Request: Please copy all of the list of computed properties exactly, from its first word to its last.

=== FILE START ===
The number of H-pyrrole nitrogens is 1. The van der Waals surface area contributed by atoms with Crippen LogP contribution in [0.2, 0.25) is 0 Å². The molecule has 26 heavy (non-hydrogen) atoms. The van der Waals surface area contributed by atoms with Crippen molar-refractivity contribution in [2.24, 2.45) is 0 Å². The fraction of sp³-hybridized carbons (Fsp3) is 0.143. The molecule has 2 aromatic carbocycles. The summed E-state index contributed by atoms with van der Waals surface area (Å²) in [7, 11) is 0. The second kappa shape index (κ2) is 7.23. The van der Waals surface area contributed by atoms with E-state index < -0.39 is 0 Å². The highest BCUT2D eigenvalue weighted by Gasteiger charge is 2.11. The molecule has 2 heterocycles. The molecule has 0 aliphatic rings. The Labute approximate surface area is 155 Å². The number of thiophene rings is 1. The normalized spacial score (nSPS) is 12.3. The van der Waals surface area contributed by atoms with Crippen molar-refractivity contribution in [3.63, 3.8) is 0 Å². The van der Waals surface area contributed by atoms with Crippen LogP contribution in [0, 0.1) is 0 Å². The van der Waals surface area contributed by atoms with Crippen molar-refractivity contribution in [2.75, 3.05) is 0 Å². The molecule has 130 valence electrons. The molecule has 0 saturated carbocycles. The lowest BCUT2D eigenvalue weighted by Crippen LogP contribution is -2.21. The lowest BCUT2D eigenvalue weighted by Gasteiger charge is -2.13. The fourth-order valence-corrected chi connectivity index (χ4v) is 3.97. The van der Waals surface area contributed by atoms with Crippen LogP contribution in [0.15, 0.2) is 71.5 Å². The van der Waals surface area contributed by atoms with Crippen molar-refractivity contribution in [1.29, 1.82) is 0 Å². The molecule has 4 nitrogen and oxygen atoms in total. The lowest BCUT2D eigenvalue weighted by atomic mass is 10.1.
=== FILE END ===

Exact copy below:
The number of H-pyrrole nitrogens is 1. The van der Waals surface area contributed by atoms with Crippen LogP contribution in [0.2, 0.25) is 0 Å². The molecule has 26 heavy (non-hydrogen) atoms. The van der Waals surface area contributed by atoms with Crippen molar-refractivity contribution in [2.24, 2.45) is 0 Å². The fraction of sp³-hybridized carbons (Fsp3) is 0.143. The molecule has 2 aromatic carbocycles. The summed E-state index contributed by atoms with van der Waals surface area (Å²) in [7, 11) is 0. The second kappa shape index (κ2) is 7.23. The van der Waals surface area contributed by atoms with E-state index < -0.39 is 0 Å². The highest BCUT2D eigenvalue weighted by Gasteiger charge is 2.11. The molecule has 2 heterocycles. The molecule has 0 aliphatic rings. The Labute approximate surface area is 155 Å². The number of thiophene rings is 1. The normalized spacial score (nSPS) is 12.3. The van der Waals surface area contributed by atoms with Crippen molar-refractivity contribution in [3.63, 3.8) is 0 Å². The van der Waals surface area contributed by atoms with Crippen LogP contribution in [0, 0.1) is 0 Å². The van der Waals surface area contributed by atoms with Crippen molar-refractivity contribution in [2.75, 3.05) is 0 Å². The molecule has 130 valence electrons. The molecule has 0 saturated carbocycles. The lowest BCUT2D eigenvalue weighted by Crippen LogP contribution is -2.21. The lowest BCUT2D eigenvalue weighted by Gasteiger charge is -2.13. The fourth-order valence-corrected chi connectivity index (χ4v) is 3.97. The van der Waals surface area contributed by atoms with Crippen LogP contribution in [0.15, 0.2) is 71.5 Å². The van der Waals surface area contributed by atoms with Crippen molar-refractivity contribution in [1.29, 1.82) is 0 Å². The molecule has 4 nitrogen and oxygen atoms in total. The lowest BCUT2D eigenvalue weighted by atomic mass is 10.1.